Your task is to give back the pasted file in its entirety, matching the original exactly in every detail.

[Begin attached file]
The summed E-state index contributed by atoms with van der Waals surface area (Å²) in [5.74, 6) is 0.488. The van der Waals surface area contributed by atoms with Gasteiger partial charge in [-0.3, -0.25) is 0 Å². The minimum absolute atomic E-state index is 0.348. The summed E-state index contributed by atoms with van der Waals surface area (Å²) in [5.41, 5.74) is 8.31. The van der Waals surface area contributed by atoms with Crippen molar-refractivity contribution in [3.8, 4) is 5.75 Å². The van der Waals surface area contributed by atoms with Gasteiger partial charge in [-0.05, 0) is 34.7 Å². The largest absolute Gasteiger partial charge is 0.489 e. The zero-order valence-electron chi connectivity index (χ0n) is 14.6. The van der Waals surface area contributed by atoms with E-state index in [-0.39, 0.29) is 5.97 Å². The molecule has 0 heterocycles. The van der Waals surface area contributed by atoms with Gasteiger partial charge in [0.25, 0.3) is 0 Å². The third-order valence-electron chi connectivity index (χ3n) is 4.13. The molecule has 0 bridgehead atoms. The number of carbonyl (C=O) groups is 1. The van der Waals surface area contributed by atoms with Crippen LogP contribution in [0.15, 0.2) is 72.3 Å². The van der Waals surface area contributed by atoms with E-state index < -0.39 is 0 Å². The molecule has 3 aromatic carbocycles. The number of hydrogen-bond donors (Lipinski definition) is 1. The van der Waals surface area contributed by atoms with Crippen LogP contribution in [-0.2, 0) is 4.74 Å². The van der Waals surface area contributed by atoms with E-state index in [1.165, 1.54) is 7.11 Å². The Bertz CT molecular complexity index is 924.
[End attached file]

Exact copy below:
The summed E-state index contributed by atoms with van der Waals surface area (Å²) in [5.74, 6) is 0.488. The van der Waals surface area contributed by atoms with Gasteiger partial charge in [-0.3, -0.25) is 0 Å². The minimum absolute atomic E-state index is 0.348. The summed E-state index contributed by atoms with van der Waals surface area (Å²) in [5.41, 5.74) is 8.31. The van der Waals surface area contributed by atoms with Crippen molar-refractivity contribution in [3.8, 4) is 5.75 Å². The van der Waals surface area contributed by atoms with Gasteiger partial charge in [-0.05, 0) is 34.7 Å². The largest absolute Gasteiger partial charge is 0.489 e. The zero-order valence-electron chi connectivity index (χ0n) is 14.6. The van der Waals surface area contributed by atoms with E-state index in [-0.39, 0.29) is 5.97 Å². The molecule has 0 heterocycles. The van der Waals surface area contributed by atoms with Gasteiger partial charge in [0.25, 0.3) is 0 Å². The third-order valence-electron chi connectivity index (χ3n) is 4.13. The molecule has 0 bridgehead atoms. The number of carbonyl (C=O) groups is 1. The van der Waals surface area contributed by atoms with Crippen LogP contribution in [0.15, 0.2) is 72.3 Å². The van der Waals surface area contributed by atoms with E-state index < -0.39 is 0 Å². The molecule has 3 aromatic carbocycles. The number of hydrogen-bond donors (Lipinski definition) is 1. The van der Waals surface area contributed by atoms with Crippen LogP contribution in [-0.2, 0) is 4.74 Å². The van der Waals surface area contributed by atoms with E-state index in [1.165, 1.54) is 7.11 Å². The Bertz CT molecular complexity index is 924.